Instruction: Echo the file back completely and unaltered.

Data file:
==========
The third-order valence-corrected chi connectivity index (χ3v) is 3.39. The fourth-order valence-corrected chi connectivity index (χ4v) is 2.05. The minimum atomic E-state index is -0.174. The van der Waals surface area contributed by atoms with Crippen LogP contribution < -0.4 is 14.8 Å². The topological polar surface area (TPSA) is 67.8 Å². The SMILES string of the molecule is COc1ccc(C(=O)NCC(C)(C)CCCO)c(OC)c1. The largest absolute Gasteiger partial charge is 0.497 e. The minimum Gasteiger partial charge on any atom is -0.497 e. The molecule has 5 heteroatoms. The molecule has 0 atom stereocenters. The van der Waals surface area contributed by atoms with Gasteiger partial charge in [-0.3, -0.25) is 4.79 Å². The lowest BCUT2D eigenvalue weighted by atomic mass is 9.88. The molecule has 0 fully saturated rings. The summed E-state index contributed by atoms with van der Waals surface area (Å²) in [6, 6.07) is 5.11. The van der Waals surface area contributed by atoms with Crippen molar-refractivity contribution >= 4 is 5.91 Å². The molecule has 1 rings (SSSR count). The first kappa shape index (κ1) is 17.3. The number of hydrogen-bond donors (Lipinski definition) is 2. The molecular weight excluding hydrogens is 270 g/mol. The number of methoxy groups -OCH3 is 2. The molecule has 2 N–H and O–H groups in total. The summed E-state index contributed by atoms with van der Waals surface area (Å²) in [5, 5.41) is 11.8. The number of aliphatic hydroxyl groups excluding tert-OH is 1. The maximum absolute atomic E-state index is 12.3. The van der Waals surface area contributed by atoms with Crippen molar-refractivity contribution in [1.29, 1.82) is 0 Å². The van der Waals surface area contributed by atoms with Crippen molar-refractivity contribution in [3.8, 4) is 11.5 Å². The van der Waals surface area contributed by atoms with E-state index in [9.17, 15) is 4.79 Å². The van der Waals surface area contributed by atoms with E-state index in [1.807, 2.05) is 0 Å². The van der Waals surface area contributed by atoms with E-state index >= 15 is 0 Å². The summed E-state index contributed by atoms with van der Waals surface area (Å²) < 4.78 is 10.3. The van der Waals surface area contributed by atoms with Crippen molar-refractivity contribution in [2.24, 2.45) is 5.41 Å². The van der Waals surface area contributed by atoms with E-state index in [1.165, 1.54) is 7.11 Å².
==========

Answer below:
The third-order valence-corrected chi connectivity index (χ3v) is 3.39. The fourth-order valence-corrected chi connectivity index (χ4v) is 2.05. The minimum atomic E-state index is -0.174. The van der Waals surface area contributed by atoms with Crippen LogP contribution < -0.4 is 14.8 Å². The topological polar surface area (TPSA) is 67.8 Å². The SMILES string of the molecule is COc1ccc(C(=O)NCC(C)(C)CCCO)c(OC)c1. The largest absolute Gasteiger partial charge is 0.497 e. The minimum Gasteiger partial charge on any atom is -0.497 e. The molecule has 5 heteroatoms. The molecule has 0 atom stereocenters. The van der Waals surface area contributed by atoms with Gasteiger partial charge in [-0.3, -0.25) is 4.79 Å². The lowest BCUT2D eigenvalue weighted by atomic mass is 9.88. The molecule has 0 fully saturated rings. The summed E-state index contributed by atoms with van der Waals surface area (Å²) in [6, 6.07) is 5.11. The van der Waals surface area contributed by atoms with Crippen molar-refractivity contribution >= 4 is 5.91 Å². The molecule has 1 rings (SSSR count). The first kappa shape index (κ1) is 17.3. The number of hydrogen-bond donors (Lipinski definition) is 2. The molecular weight excluding hydrogens is 270 g/mol. The number of methoxy groups -OCH3 is 2. The molecule has 2 N–H and O–H groups in total. The summed E-state index contributed by atoms with van der Waals surface area (Å²) in [5, 5.41) is 11.8. The number of aliphatic hydroxyl groups excluding tert-OH is 1. The maximum absolute atomic E-state index is 12.3. The van der Waals surface area contributed by atoms with Crippen molar-refractivity contribution in [1.29, 1.82) is 0 Å². The van der Waals surface area contributed by atoms with Crippen molar-refractivity contribution in [3.8, 4) is 11.5 Å². The van der Waals surface area contributed by atoms with E-state index in [9.17, 15) is 4.79 Å². The van der Waals surface area contributed by atoms with E-state index in [1.807, 2.05) is 0 Å². The van der Waals surface area contributed by atoms with E-state index >= 15 is 0 Å². The summed E-state index contributed by atoms with van der Waals surface area (Å²) < 4.78 is 10.3. The van der Waals surface area contributed by atoms with Crippen molar-refractivity contribution in [2.24, 2.45) is 5.41 Å². The van der Waals surface area contributed by atoms with E-state index in [1.165, 1.54) is 7.11 Å².